the pair copulating on an old osprey platform on January 31. Throughout
February, their behavior was consistent with that of incubating eagles,
but they were observed perched together again on March 5 and 6. No nest
was located for this pair.
This pair was observed at the nest in the pitch pine (Pinus rigida)
adjacent to a clear-cut, where they nested last year. That nest suffered
storm damage last September and was rebuilt by ENSP biologists on November
25, 1997. They were seen at the nest on several occasions in January and
February, but the pair made no additions of material to the nest. By the
middle of March, sightings of the eagles were sporadic and unpredictable.
During an intensive search made by ENSP staff and volunteers on March 31,
the location of the new nest was found. At the time of the discovery, the
pair was incubating in the new nest in a pitch pine on a hummock adjacent
to a tidal creek. On April 8, the new nest was abandoned, presumably due
to human disturbance.
Horne Run (Mannington)
The Horne Run eagles returned to their 1994 nest atop a tall tulip poplar (Liriodendron tulipifera), lying between an active farm field and a tidal estuary. This pair has failed to produce young since their 1987 arrival in Mannington Meadows. The eagles started incubating on February 9. On March 12, ENSP biologists removed two eggs from the nest and fostered a fertile egg from a captive pair into the nest. The eagles returned to the nest two hours later and resumed incubation. The removed eggs were incubated artificially and one of them hatched on March 22. The chick took 54 hours to emerge from its shell. At no point did the chick solicit for or could it be stimulated to take food. The chick died after 22 hours. In 1995 and 1996, the pair briefly exhibited brooding behavior, suggesting hatching, but ultimately abandoned their nest. This year, they abandoned their foster egg on March 31. The chick’s remains and the addled egg’s contents were prepared for contaminant analysis.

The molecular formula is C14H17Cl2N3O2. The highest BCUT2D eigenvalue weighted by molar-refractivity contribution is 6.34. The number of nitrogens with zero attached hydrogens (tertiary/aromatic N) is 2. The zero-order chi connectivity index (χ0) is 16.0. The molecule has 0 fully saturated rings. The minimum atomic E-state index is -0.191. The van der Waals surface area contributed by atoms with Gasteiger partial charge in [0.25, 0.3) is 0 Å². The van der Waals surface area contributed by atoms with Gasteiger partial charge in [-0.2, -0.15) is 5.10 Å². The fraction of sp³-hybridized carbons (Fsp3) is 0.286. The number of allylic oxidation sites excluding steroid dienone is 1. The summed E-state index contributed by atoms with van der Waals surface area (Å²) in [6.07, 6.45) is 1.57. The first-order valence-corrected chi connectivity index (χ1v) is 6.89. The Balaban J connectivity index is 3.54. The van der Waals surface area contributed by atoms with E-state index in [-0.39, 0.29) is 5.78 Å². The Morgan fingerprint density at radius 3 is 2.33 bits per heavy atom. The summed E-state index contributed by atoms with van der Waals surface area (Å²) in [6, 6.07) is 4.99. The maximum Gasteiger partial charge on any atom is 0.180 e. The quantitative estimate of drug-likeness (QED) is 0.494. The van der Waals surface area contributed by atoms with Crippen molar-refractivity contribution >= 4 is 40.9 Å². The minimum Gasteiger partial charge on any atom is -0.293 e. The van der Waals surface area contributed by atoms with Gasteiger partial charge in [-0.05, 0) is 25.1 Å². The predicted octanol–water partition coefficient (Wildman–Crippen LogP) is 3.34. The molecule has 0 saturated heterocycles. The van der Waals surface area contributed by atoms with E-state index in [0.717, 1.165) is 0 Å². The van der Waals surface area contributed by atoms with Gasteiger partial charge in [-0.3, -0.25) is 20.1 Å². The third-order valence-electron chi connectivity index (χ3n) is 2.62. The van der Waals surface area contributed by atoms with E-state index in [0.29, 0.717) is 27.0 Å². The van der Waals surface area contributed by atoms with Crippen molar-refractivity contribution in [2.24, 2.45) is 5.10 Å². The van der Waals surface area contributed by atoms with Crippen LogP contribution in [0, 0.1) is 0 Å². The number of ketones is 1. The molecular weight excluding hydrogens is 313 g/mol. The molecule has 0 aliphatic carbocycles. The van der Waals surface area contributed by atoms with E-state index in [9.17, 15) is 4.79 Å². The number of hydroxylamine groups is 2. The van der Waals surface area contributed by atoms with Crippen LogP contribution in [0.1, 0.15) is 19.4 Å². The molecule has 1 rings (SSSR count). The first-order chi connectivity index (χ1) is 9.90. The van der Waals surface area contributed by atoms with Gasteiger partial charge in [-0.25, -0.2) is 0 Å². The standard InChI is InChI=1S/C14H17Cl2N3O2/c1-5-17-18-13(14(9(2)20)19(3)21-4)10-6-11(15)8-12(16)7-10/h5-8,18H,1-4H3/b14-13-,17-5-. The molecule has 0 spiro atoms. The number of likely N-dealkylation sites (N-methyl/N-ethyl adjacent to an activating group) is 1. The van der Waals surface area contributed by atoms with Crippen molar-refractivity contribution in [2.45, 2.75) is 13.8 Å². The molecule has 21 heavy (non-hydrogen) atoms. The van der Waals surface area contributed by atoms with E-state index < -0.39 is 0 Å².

On April 7, ENSP biologists investigated reports from a fisherman of
a nest on the Great Egg Harbor River. The biologists found an incubating
eagle, on a nest built in a pitch pine (Pinus rigida), on an island
in the river. Biologists witnessed disturbance of the nesting eagles by
recreational activities on three occasions in one day and posted the area
heavily as a result. The nesting eagles abandoned the area during the first
week of May. On October 23, ENSP staff and volunteers built a new nest
in a location safer from disturbance.
The Maurice River pair again nested in a pitch pine (Pinus rigida)
at the forest-tidal marsh interface on the river. The eagles began incubating
on March 1, and the young hatched around April 6. ENSP biologists banded
one eaglet on May 14. The eaglet fledged around June 29.
The bald eagle pair reoccupied their nest in the tulip poplar (Liriodendron
tulipifera) that lies on the edge of a fallow field adjacent to tidal
marsh. The pair began incubating on February 23, and hatching began on
March 31. ENSP biologists banded two young on May 19, and fledging occurred
on June 22 and June 30.
Raccoon Creek (Delaware River)
The Raccoon Creek bald eagle pair initially returned to their 1996 nest
on Raccoon Creek. They spent their mornings adding material to this nest
and copulating on and around it. The Cleggs, who observe that nest, discovered
that the pair was spending part of their afternoons adding material to
their Delaware River nest. This behavior continued until March 1, at which
time incubation began in the nest in the eastern cottonwood (Populus
deltoides) on the Delaware. On April 6, a 10-day old eaglet was fostered
into their nest and their lone egg was removed for contaminant analysis.
When ENSP biologists returned on May 27, the eaglet was almost 9 weeks
old and was banded and fitted with a radio transmitter, harnessed to her
back. The use of the transmitter allowed for observations further into